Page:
Local Quaker History

Beginnings of Quakerism

How did Quakers begin?

In the 17th century, England was suffering the ravages of civil war. The struggle was not just for political power. It also had economic and religious causes. Christians attacked each other in violent speeches and writings, and sometimes even came to blows.

At this time many people were looking for a new way of organising how their country was run, based on religious foundations. They looked for their inspiration to the early days of the Christian church. Among these different groups were people who were to become the Quakers.

One of the great religious reformers of the day was George Fox (1624-1691). As a young man, he went around the country trying to find a form of religious belief which made sense to him and to his understanding of the Bible. On his travels, he met many other people who were also searching. For their honesty and their refusal to compromise, Fox and his followers suffered greatly and were often imprisoned.

Women as well as men spread the Quaker message throughout England, Scotland and Wales, and overseas to Ireland, the mainland of Europe and then to America, and in time to parts of Africa.

The message

“… be patterns, be examples in all countries… that your carriage and life may preach among all sorts of people and to them; then you will come to walk cheerfully over the world, answering that of God in everyone.” George Fox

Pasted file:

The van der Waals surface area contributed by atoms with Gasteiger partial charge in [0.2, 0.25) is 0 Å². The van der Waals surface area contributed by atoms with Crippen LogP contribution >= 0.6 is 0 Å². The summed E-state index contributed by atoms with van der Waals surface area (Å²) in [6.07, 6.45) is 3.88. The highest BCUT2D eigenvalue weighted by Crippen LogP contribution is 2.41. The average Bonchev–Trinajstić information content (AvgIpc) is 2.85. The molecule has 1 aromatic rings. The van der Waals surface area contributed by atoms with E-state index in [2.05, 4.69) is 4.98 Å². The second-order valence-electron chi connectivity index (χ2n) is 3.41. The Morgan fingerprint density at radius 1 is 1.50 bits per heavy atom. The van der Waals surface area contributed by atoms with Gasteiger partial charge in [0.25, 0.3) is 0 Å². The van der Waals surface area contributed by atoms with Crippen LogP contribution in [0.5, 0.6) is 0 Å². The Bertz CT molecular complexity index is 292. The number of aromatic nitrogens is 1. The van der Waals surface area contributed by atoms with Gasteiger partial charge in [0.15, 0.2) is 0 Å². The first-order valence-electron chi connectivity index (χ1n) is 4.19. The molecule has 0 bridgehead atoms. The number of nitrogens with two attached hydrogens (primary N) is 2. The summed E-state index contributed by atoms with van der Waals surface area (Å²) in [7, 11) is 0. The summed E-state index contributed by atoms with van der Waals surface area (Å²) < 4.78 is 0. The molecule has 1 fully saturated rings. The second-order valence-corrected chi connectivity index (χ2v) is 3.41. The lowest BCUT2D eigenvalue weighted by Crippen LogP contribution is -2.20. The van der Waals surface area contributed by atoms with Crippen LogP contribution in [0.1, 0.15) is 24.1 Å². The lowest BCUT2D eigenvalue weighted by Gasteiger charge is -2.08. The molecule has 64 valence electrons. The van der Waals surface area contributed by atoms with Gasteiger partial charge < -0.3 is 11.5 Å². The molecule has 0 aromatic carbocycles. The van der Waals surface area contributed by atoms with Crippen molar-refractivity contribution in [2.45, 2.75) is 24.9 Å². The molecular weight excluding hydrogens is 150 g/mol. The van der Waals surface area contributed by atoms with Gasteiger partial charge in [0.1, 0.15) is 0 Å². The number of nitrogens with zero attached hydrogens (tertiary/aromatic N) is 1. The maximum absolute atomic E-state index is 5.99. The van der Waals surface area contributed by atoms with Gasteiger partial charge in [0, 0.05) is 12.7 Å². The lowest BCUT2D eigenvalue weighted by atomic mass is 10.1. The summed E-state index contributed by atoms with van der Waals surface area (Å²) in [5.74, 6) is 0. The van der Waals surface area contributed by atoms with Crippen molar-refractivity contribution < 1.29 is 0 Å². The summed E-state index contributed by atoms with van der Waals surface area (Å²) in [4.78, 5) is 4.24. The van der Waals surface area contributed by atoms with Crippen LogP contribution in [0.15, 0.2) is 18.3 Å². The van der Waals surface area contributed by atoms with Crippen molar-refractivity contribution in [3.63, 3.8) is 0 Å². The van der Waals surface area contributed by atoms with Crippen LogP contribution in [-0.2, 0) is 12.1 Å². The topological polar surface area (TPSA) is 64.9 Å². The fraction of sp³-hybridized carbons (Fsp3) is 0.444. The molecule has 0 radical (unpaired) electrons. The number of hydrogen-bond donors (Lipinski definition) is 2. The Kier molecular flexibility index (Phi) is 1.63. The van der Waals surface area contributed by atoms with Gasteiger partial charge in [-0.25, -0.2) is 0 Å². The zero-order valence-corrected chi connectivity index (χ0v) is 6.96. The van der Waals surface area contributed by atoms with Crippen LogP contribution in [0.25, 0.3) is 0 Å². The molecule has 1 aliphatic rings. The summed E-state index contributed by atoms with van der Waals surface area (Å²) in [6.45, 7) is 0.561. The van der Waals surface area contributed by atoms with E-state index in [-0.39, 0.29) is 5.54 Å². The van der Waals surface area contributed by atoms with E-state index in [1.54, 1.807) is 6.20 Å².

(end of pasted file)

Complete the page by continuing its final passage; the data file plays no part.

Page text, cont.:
The message preached by George Fox was that how you live your life is more important that ritual and dogma. Quakers relied on guidance of the indwelling spirit within each person rather than on particular interpretations of priests.

Fox felt that people could know God directly anywhere, any time. They didn’t need priests to explain the Bible or beautiful churches to worship in. He came to believe that everyone had an Inner Light through which they could experience guidance from God. This belief in the Inner Light led Fox to refuse to join the army as he felt it would be wrong to kill another person, even an enemy soldier. He believed that everyone should be treated with equal respect. This meant that he would not bow down or take off his hat to important people like judges and religious leaders.

Spread of ideas

Fox spread his message through-out the Midlands, Yorkshire and the North-West of England, where there were groups seeking a way to live more simply and truly. He united may of the scattered groups into what has now become the Religious Society of Friends.

Fox continued to travel for much of his life, spreading his message throughout England and abroad.


Quakers preached a message of truth, equality, peace and simplicity.

Quakers believe that in the eyes of God everyone is equal. Honour was to be given to God alone. Therefore special distinctions and honours could not be recognised.

Quakers believe that you should always tell the truth and be honest in all your dealings. You should try to live life simply, without attachment to unnecessary luxuries or fashions.

Quakers believe that everyone is a potential channel for God’s wisdom. Killing another human being is unjustified on any count. So Quakers oppose all war and outward aggression, including the death penalty. They would not take part in such actions.